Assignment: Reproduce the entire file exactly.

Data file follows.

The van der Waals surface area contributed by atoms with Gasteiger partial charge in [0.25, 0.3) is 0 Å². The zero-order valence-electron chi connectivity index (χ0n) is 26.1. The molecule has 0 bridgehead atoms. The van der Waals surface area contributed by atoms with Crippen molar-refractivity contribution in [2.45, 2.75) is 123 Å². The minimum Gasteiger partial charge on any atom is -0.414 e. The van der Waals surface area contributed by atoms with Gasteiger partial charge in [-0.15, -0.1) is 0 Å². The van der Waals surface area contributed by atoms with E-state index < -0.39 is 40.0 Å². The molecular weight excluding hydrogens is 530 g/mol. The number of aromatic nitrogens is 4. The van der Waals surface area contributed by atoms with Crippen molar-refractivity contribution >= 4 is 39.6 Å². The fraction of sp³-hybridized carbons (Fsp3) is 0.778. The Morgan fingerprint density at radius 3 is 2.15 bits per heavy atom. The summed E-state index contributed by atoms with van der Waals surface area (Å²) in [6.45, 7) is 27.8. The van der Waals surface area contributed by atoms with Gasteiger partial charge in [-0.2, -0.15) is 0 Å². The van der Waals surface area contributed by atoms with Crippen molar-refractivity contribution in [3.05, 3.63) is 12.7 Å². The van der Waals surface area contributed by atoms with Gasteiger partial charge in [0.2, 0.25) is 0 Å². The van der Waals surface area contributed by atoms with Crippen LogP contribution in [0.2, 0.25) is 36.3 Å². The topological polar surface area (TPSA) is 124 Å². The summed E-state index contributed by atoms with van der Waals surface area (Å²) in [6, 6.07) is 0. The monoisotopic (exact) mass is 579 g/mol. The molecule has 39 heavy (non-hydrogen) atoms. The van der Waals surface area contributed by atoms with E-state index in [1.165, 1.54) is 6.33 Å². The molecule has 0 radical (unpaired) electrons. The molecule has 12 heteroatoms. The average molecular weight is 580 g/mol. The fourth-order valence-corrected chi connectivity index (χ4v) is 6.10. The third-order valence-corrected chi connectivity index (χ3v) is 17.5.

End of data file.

The van der Waals surface area contributed by atoms with Gasteiger partial charge in [0.25, 0.3) is 0 Å². The zero-order valence-electron chi connectivity index (χ0n) is 26.1. The molecule has 0 bridgehead atoms. The van der Waals surface area contributed by atoms with Crippen molar-refractivity contribution in [2.45, 2.75) is 123 Å². The minimum Gasteiger partial charge on any atom is -0.414 e. The van der Waals surface area contributed by atoms with Gasteiger partial charge in [-0.15, -0.1) is 0 Å². The van der Waals surface area contributed by atoms with E-state index < -0.39 is 40.0 Å². The molecular weight excluding hydrogens is 530 g/mol. The number of aromatic nitrogens is 4. The van der Waals surface area contributed by atoms with Crippen molar-refractivity contribution >= 4 is 39.6 Å². The fraction of sp³-hybridized carbons (Fsp3) is 0.778. The Morgan fingerprint density at radius 3 is 2.15 bits per heavy atom. The summed E-state index contributed by atoms with van der Waals surface area (Å²) in [6.45, 7) is 27.8. The van der Waals surface area contributed by atoms with Gasteiger partial charge in [-0.2, -0.15) is 0 Å². The van der Waals surface area contributed by atoms with Crippen molar-refractivity contribution in [3.05, 3.63) is 12.7 Å². The van der Waals surface area contributed by atoms with Gasteiger partial charge in [0.2, 0.25) is 0 Å². The van der Waals surface area contributed by atoms with Crippen LogP contribution in [0.2, 0.25) is 36.3 Å². The topological polar surface area (TPSA) is 124 Å². The summed E-state index contributed by atoms with van der Waals surface area (Å²) in [6, 6.07) is 0. The monoisotopic (exact) mass is 579 g/mol. The molecule has 39 heavy (non-hydrogen) atoms. The van der Waals surface area contributed by atoms with E-state index in [1.165, 1.54) is 6.33 Å². The molecule has 0 radical (unpaired) electrons. The molecule has 12 heteroatoms. The average molecular weight is 580 g/mol. The fourth-order valence-corrected chi connectivity index (χ4v) is 6.10. The third-order valence-corrected chi connectivity index (χ3v) is 17.5.